Once you have made notes you can send those to your narrator through the ACX system. They keep track of all the emails, which is nice because then anything you agree on with your narrator is then in file form—like a contract. Once you approve the first 15 minutes your narrator gets the go to start on the rest. You then agree on a deadline for the final production to be approved. Then you wait.
This is the time when you start to tell people about your audiobook. You start to hype it up. Tell them about your amazing narrator and how when it comes out they will want this audiobook! When the time comes to review your final production, ACX will again email you. You will be able to download the whole thing to your favorite listening device or listen to each chapter on the site. Just as with your first 15 minutes, you are going to want to take notes and listen for key things. Also have your book available and follow along.
- Is the narrator going at a good pace?
- Are the words and names being pronounced correctly?
- Are the voices sounding right?
- Are the right words being read?
- Are there large gaps between chapter breaks?
- Are you just tickled pink? You should be!
If you have any more notes to give, or problem areas to fix, send them to your narrator right away so they can get started on the changes. Once you have approved everything your book will then go to the ACX team to approve. They will check the file to make sure it’s in the right format, gaps in transitions to each chapter, and length time. If you are paying your narrator you will then get a final hourly rate and you will have to pay the narrator before your book can continue. If you and your narrator agreed on the shared rate it will then go to the distributors.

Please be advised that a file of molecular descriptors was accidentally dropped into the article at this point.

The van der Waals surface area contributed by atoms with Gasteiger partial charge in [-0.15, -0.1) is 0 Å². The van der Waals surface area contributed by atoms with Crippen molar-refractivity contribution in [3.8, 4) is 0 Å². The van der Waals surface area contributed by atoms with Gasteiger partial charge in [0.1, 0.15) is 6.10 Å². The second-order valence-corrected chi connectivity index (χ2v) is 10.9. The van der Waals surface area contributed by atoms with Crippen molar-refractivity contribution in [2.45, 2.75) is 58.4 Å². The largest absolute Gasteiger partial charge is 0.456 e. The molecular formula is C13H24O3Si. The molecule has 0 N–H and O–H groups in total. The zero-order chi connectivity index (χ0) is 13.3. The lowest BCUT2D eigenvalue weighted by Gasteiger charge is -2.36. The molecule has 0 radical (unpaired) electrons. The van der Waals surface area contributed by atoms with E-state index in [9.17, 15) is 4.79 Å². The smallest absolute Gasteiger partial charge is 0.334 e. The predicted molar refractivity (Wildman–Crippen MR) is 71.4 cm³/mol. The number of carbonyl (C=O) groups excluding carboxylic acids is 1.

ACX will distribute your audiobook to Audbile.com, Amazon.com, and iTunes. It will first show up on Audible (give it a couple weeks). You will get an email when it goes live. It will show up on Amazon.com a few days later and then on iTunes a few weeks after that. Be patient, it does take time for it to show up in all the channels. While you wait, start sharing again with friends and readers that it will be coming soon. Once it goes live, share it even more. Remember to post links to the book as you share.
Reviews are a great way to increase a books visibility—this goes for audiobooks too. Ask your friends to leave reviews on Audible or iTunes if they purchase the book. Also ask ACX about their promo offers they have for clients. I did, and got 25 free audible codes to share with reviewers. Give them a complementary audiobook for an honest review. Make sure you follow up with each reviewer you gifted audiobooks to so they don’t forget to post their review. There are also audiobook review sites. Here are just a few (I have not used them myself…yet): http://audiobookjukebox.squarespace.com, http://www.audiobook-heaven.com, http://booksforears.com, and http://www.audiofilemagazine.com.
I hope I covered it all. If you have a question, leave it in the comments and I’ll do my best to find you an answer. This is all based off my own personal experience with creating an audiobook. There are many options out there. I have to say I loved using ACX because of their distribution and how easy they made it for me as an author to get the audiobook done. I will be using them again! Good luck to you in creating your own audiobook! Happy Writing!